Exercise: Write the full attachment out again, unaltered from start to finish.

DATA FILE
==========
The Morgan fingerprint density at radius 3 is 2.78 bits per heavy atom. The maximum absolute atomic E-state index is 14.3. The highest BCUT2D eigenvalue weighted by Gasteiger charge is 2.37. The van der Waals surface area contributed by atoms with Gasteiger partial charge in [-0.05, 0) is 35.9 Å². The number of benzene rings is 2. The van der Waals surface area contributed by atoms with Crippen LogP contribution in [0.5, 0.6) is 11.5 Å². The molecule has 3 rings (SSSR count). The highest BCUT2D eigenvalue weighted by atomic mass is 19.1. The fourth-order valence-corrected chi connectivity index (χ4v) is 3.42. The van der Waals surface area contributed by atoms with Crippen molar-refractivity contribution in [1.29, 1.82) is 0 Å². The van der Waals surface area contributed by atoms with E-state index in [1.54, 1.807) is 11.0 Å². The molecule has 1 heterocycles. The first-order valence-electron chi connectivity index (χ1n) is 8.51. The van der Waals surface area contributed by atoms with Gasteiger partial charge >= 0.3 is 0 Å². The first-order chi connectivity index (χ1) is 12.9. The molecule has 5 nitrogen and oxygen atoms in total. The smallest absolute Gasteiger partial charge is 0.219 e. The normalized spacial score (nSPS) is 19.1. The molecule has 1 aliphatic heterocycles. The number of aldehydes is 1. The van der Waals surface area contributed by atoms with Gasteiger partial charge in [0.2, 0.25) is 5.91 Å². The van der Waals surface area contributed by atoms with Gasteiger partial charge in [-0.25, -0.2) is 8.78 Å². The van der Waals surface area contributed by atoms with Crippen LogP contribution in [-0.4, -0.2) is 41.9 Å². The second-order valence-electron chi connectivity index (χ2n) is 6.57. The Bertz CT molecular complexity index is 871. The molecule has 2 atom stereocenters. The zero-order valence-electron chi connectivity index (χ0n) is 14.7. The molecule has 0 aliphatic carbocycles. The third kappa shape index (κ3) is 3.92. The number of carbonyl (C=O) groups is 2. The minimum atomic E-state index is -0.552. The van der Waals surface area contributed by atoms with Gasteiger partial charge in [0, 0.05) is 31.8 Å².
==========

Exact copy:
The Morgan fingerprint density at radius 3 is 2.78 bits per heavy atom. The maximum absolute atomic E-state index is 14.3. The highest BCUT2D eigenvalue weighted by Gasteiger charge is 2.37. The van der Waals surface area contributed by atoms with Gasteiger partial charge in [-0.05, 0) is 35.9 Å². The number of benzene rings is 2. The van der Waals surface area contributed by atoms with Crippen LogP contribution in [0.5, 0.6) is 11.5 Å². The molecule has 3 rings (SSSR count). The highest BCUT2D eigenvalue weighted by atomic mass is 19.1. The fourth-order valence-corrected chi connectivity index (χ4v) is 3.42. The van der Waals surface area contributed by atoms with Crippen molar-refractivity contribution in [1.29, 1.82) is 0 Å². The van der Waals surface area contributed by atoms with E-state index in [1.54, 1.807) is 11.0 Å². The molecule has 1 heterocycles. The first-order valence-electron chi connectivity index (χ1n) is 8.51. The van der Waals surface area contributed by atoms with Gasteiger partial charge >= 0.3 is 0 Å². The first-order chi connectivity index (χ1) is 12.9. The molecule has 5 nitrogen and oxygen atoms in total. The smallest absolute Gasteiger partial charge is 0.219 e. The normalized spacial score (nSPS) is 19.1. The molecule has 1 aliphatic heterocycles. The number of aldehydes is 1. The van der Waals surface area contributed by atoms with Gasteiger partial charge in [0.2, 0.25) is 5.91 Å². The van der Waals surface area contributed by atoms with Gasteiger partial charge in [-0.25, -0.2) is 8.78 Å². The van der Waals surface area contributed by atoms with Crippen LogP contribution in [-0.4, -0.2) is 41.9 Å². The second-order valence-electron chi connectivity index (χ2n) is 6.57. The Bertz CT molecular complexity index is 871. The molecule has 2 atom stereocenters. The zero-order valence-electron chi connectivity index (χ0n) is 14.7. The molecule has 0 aliphatic carbocycles. The third kappa shape index (κ3) is 3.92. The number of carbonyl (C=O) groups is 2. The minimum atomic E-state index is -0.552. The van der Waals surface area contributed by atoms with Gasteiger partial charge in [0, 0.05) is 31.8 Å².